Thursday, May 04, 2017

Thoughts from Galicia: 4.5.17

Spanish life is not always likeable but it is compellingly loveable. 
- Christopher Howse: A Pilgrim in Spain.
Fun in Spain:-
  • Sevilla's' grand April Fiesta apparently takes place this week. Don't ask me.
  • Here's The Local's inevitable list on Seven Marvellous Things to do in May.
Talking of fun - or at least survival - the Spanish, I was told years ago, have a phrase that runs: You should live off your parents until you're old enough to live off your children. A recent court case might well have put a damper on the first of these objectives. But we await the appeal to the Supreme Court and then the Constitutional Court. It's that important to Spain's youth, I suspect.

Talking of Spain's courts . . .  Here's a couple of (unsurprising) comments from the estimable judge Mercedes Alaya, who was removed from a major corruption case for doing her job too judiciously:-
  • Prosecutors here won’t move a finger without instruction from Madrid.
  • Politics controls the justice system.
  • Of course they move the judges around as they like.
As for the future of Spain's youth . . . Here's a rather more serious article on the truly worrying state of Spanish secondary education  - described in the article as 'disastrous'.

Corruption is not, of course, confined to Spain's political class, nor to countries. Here and here are reports on the fake sickness claims which are bedevilling hotels which provide packages to crooked Brits. Probably those who cut their teeth on false whiplash claims back home. 

Talking of unimpressive aspects of Britain . . . Here's the New York Times on the doleful influence of the country's tabloids.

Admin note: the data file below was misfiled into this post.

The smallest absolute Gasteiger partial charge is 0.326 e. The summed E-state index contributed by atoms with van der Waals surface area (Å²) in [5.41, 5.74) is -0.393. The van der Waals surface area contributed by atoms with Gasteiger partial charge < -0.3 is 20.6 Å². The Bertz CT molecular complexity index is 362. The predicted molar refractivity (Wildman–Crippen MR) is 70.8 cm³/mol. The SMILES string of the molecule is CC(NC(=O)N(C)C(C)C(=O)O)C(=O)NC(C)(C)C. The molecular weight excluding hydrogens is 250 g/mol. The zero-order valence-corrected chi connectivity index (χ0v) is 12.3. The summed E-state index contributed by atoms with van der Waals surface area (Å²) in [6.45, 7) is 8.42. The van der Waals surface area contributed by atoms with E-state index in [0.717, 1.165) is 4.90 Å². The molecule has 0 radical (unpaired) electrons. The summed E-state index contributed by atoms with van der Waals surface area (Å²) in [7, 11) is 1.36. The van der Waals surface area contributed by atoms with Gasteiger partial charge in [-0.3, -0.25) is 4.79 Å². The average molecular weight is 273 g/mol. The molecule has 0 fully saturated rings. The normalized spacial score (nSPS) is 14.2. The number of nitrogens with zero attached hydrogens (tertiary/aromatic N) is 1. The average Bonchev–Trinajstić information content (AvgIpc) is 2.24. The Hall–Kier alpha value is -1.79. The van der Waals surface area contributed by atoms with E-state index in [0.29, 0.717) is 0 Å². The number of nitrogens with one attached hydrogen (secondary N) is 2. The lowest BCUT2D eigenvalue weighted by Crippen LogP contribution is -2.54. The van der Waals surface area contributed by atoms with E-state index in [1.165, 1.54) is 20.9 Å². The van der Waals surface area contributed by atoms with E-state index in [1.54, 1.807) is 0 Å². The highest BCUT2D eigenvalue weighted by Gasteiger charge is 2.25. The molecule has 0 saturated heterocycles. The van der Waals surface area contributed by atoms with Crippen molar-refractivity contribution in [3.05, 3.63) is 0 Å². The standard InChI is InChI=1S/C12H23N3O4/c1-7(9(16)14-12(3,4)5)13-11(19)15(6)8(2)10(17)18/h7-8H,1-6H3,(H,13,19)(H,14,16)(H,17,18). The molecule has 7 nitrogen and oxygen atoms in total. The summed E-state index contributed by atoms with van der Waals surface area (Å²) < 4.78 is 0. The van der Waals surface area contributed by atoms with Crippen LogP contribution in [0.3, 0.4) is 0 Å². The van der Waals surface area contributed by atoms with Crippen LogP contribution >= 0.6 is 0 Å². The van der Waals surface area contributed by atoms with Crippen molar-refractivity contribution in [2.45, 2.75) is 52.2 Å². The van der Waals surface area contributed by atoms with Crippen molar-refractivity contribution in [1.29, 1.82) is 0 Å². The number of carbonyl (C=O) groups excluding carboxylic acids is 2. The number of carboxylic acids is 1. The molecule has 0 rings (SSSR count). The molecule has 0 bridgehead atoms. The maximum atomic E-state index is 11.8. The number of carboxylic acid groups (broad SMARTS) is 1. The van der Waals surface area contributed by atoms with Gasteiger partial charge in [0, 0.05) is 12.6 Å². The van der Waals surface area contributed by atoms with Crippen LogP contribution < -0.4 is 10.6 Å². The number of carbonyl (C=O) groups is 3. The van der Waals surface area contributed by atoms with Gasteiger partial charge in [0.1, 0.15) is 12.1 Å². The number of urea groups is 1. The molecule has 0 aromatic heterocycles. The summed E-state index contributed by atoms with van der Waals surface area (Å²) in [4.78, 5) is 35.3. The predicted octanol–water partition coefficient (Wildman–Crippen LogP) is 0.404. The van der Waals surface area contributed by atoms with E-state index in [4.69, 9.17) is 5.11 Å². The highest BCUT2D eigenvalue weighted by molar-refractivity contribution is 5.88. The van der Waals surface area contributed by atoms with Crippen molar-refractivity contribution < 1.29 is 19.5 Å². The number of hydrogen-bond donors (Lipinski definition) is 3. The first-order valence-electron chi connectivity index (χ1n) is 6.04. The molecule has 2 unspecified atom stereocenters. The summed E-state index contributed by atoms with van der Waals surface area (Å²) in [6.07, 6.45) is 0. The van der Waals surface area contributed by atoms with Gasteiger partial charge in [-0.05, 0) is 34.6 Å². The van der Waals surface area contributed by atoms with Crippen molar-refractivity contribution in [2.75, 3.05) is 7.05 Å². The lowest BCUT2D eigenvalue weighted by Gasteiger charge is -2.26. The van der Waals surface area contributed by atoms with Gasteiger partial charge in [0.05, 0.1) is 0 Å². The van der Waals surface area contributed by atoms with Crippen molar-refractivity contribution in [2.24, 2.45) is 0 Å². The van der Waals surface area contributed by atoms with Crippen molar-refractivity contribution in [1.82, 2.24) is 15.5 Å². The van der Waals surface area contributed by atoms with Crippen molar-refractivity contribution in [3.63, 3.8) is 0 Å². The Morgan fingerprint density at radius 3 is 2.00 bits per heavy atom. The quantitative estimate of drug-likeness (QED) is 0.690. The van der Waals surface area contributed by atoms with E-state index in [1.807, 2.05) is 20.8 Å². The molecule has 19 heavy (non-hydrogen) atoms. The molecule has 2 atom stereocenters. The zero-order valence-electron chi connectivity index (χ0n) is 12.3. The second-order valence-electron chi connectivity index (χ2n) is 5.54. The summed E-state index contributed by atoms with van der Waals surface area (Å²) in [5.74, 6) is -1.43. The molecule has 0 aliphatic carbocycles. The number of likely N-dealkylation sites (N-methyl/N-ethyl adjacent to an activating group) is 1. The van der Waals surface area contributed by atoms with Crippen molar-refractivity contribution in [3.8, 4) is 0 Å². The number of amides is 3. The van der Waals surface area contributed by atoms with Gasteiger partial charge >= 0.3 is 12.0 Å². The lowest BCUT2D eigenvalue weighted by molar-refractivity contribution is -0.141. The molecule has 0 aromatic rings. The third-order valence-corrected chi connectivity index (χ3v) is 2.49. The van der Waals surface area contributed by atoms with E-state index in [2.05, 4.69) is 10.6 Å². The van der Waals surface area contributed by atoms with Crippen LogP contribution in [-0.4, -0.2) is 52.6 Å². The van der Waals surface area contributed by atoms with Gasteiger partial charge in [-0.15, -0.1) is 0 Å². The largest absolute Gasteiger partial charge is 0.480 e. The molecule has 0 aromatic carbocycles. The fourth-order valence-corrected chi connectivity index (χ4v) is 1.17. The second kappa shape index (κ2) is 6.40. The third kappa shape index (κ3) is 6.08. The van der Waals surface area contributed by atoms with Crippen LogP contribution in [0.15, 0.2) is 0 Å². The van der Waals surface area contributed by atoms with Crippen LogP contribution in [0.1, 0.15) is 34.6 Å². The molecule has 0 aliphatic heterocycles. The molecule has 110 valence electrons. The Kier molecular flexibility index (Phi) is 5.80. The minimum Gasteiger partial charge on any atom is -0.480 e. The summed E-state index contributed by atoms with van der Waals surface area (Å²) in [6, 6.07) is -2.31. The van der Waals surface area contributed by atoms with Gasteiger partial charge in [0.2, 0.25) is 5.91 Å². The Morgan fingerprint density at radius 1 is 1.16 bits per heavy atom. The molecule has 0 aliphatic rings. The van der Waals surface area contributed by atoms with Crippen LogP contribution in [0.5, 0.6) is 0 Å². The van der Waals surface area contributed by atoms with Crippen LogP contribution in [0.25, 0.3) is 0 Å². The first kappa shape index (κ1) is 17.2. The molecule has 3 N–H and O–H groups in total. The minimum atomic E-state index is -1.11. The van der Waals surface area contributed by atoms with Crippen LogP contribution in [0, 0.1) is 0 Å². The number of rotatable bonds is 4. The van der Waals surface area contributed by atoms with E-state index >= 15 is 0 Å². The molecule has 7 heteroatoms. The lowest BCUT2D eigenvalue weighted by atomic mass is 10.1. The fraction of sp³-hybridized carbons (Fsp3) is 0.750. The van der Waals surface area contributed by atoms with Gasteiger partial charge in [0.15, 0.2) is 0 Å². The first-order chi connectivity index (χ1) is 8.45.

If you've ever had to try to someone speaking Andaluz, then you're as likely as I was to recoil in astonishment/horror at the news that Andalucia is now the most popular place in Spain to study Spanish. It reminded me of the woman I met in Cork who gave English classes to foreign students and whom I couldn't understand.

Talking of bad memories . . . I once had to deal with the UK government – specifically the Home Office – over its intention to usurp - without payment - the DNA testing technology which had been invented at Leicester University and licensed to my company. After a fractious meeting in London, we were sent a Minute of the meeting which bore no relation either to what had taken place or to what we'd said. I was reminded of a day when I literally trembled with anger when reading this article by Yanis Varoufakis on the 6 traps that lie in store in Brussels for Mrs May. On the latter, my favourite Brexiteer, Richard North, yesterday opined that she must be a 'bloody stupid woman'. And this was before her broadside aimed at the Brussels bureaucrats. I, on the other hand, am still prepared to believe that – contrary to all the signs - she is a genius. And that she has got together with Mrs Merkel – no one else counts in Europe, of course – to cook up the plot I outlined yesterday that will defeat Brexit and keep Britain in the moribund EU. Time will tell!

Meanwhile, here's Richard North's blog of today, on 'Mrs May, the Wrecker'. North, by the way, has coined the apt phrase “The accidental Brexit” - the one that will emerge from the morass of bad faith, acrimony and stupidity on both sides.

En passant . . . Left-of-centre economist Paul Mason thinks that Varoufakis' political memoir might well rank among the best ever.

Finally . . . Want to do some very cheap or even free farming in SpainHere's how you can do it in Galicia.

Today's cartoon:- Boudicca is the modern spelling of Boudicea, a British warrior queen who fought the Romans. Successfully for a while. . .


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1 comment:

Anthea said...

I once worked with a Dutch woman who taught Spanish. She claimed to be bilingual as she had one Spanish and one Dutch parent. However, Dutch was clearly the do inant tongue. All her students learnt romspeak pretty good Spanish with a delightfully Dutch intonation!

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